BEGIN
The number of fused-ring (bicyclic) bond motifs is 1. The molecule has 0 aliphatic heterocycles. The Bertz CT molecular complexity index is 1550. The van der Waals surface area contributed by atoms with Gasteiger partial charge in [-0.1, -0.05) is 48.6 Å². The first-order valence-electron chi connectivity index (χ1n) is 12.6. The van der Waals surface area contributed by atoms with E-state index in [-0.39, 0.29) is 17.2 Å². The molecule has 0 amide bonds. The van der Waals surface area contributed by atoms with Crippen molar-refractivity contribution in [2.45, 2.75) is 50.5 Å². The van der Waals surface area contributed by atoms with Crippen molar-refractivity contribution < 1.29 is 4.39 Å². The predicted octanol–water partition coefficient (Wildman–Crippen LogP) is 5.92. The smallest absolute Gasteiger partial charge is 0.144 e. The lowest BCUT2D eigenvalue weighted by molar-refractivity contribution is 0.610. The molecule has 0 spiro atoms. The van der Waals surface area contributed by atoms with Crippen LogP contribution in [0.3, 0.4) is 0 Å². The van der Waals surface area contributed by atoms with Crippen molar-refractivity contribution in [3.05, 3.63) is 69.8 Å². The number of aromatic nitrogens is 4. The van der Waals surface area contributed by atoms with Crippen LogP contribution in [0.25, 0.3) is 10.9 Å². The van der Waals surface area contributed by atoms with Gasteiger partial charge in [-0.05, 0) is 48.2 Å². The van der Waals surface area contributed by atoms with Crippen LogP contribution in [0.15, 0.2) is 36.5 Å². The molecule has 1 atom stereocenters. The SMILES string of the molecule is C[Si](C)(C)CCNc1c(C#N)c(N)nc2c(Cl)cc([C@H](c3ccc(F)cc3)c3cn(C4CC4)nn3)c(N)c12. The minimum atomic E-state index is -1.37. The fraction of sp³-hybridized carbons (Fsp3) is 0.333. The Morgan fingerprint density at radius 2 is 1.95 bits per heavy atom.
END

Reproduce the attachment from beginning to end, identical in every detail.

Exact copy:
The number of fused-ring (bicyclic) bond motifs is 1. The molecule has 0 aliphatic heterocycles. The Bertz CT molecular complexity index is 1550. The van der Waals surface area contributed by atoms with Gasteiger partial charge in [-0.1, -0.05) is 48.6 Å². The first-order valence-electron chi connectivity index (χ1n) is 12.6. The van der Waals surface area contributed by atoms with E-state index in [-0.39, 0.29) is 17.2 Å². The molecule has 0 amide bonds. The van der Waals surface area contributed by atoms with Crippen molar-refractivity contribution in [2.45, 2.75) is 50.5 Å². The van der Waals surface area contributed by atoms with Crippen molar-refractivity contribution < 1.29 is 4.39 Å². The predicted octanol–water partition coefficient (Wildman–Crippen LogP) is 5.92. The smallest absolute Gasteiger partial charge is 0.144 e. The lowest BCUT2D eigenvalue weighted by molar-refractivity contribution is 0.610. The molecule has 0 spiro atoms. The van der Waals surface area contributed by atoms with Crippen LogP contribution in [0.3, 0.4) is 0 Å². The van der Waals surface area contributed by atoms with Crippen molar-refractivity contribution in [3.05, 3.63) is 69.8 Å². The number of aromatic nitrogens is 4. The van der Waals surface area contributed by atoms with Crippen LogP contribution in [0.25, 0.3) is 10.9 Å². The van der Waals surface area contributed by atoms with Gasteiger partial charge in [-0.05, 0) is 48.2 Å². The van der Waals surface area contributed by atoms with Crippen LogP contribution in [0.15, 0.2) is 36.5 Å². The molecule has 1 atom stereocenters. The SMILES string of the molecule is C[Si](C)(C)CCNc1c(C#N)c(N)nc2c(Cl)cc([C@H](c3ccc(F)cc3)c3cn(C4CC4)nn3)c(N)c12. The minimum atomic E-state index is -1.37. The fraction of sp³-hybridized carbons (Fsp3) is 0.333. The Morgan fingerprint density at radius 2 is 1.95 bits per heavy atom.